A young Army Lieutenant fresh out of West Point, Robert E. Lee spent time in Savannah while he was stationed at nearby Cockspur Island from late 1829 to April 1831, absent only during a summer sojourn to Virginia. While not attending to his engineering assignment on the island, which was to construct the foundations for a coastal fort (Fort Pulaski), he enjoyed the company of new friends in the city.
In Savannah, his introductions came by way of his good friend and West Point classmate, Savannah native Jack Mackay. The city’s social scene included the Minis family, who would occasionally play host to Lieutenant Lee, with daughters Sarah and Philippa drawing his attention. Minis descendants are in possession of two drawings made by Lee and given to Sarah Ann Minis.
The following year, 1832, son Philip, then age 27 and a newly made doctor, was publicly disparaged by a state politician and former Savannah resident, who was then visiting and lodging at The City Hotel on Bay Street (today’s Moon River Brewing Company). A requested apology was not forthcoming, prompting Dr. Minis to request a duel, thus engaging the family in that mostly Southern institution of honor by gunfire.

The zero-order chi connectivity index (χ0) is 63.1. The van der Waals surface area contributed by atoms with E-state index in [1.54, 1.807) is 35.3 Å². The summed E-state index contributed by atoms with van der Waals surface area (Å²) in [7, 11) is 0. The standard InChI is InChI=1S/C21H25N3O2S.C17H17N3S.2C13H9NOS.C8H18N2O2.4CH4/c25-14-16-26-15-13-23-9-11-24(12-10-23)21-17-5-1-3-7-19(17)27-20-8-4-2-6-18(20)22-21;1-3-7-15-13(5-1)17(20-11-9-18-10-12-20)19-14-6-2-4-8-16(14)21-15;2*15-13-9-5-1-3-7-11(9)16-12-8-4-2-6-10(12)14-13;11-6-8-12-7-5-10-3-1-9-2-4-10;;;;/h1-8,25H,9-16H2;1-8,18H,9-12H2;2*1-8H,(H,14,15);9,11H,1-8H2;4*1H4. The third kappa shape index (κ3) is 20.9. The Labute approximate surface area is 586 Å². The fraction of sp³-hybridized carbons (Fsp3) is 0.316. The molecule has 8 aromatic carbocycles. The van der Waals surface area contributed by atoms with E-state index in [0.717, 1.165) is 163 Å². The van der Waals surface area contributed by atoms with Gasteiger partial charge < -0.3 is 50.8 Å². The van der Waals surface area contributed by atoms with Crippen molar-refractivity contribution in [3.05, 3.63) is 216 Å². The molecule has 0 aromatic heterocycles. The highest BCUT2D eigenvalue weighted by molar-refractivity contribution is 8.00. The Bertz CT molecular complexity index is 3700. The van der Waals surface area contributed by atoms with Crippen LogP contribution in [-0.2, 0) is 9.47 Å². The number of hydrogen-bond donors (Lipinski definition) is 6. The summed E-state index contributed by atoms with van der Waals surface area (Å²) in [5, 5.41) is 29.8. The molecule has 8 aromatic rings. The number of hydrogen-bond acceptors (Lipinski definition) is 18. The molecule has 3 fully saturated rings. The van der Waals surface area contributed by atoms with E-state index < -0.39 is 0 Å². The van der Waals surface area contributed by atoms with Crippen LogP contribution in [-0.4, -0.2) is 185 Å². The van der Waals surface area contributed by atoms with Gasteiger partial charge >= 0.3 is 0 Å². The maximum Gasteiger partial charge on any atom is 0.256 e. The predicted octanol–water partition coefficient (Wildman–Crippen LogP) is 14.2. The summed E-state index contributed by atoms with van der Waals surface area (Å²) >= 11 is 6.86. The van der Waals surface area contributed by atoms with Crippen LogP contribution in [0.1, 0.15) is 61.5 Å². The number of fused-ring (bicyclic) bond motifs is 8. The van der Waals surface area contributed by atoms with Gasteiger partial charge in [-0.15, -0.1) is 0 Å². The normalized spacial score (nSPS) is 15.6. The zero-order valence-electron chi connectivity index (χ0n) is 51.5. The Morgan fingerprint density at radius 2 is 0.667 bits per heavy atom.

Though an agreement on location and terms had not been reached, the Dr.’s opponent appeared at the time and site of his own choice, then later publicly ridiculed the Doctor for failing to show. Word of his pronouncement soon spread and before the day’s end Dr. Minis fired a deadly shot in the City Hotel. The subsequent ‘murder’ trial engaged virtually every attorney in the city on one side or the other.
In 1833, Sarah Ann Minis sat for a portrait by famed painter Thomas Sully, a year before marrying Dr. Isaac Hays of Philadelphia, the nephew of the inimitable Rebecca Gratz. The marriage was the first of three that would entwine the Minis household with the Gratz family of Philadelphia. Later, this North-South extended family situation would lead to stress as regional loyalties took hold.
The end of the war between the states did not come soon enough for the Minis family to avoid a grievous loss. With two grandsons in military service for the Union, Dinah Minis received news in March of 1865 that her brother’s son, Gratz, had been killed in North Carolina. He was the only son of Solomon and Miriam Cohen, shot in the head by a Union soldier who had only two months earlier been encamped on one of Savannah’s squares.
The Minis House could well be thought of as the Minis-Cohen House. Dinah Cohen Minis was the oldest child of a large family in South Carolina. At least three of her siblings settled in Savannah, with homes and families only blocks from Orleans Square, two of those houses still stand.
Nearby, also, were the Sheftalls, virtual cousins of the Minis family who lived only two blocks to the west. The Sheftall house has been moved from its west-side location and now houses the Historic Savannah Foundation on Columbia Square.
Envisioning The Future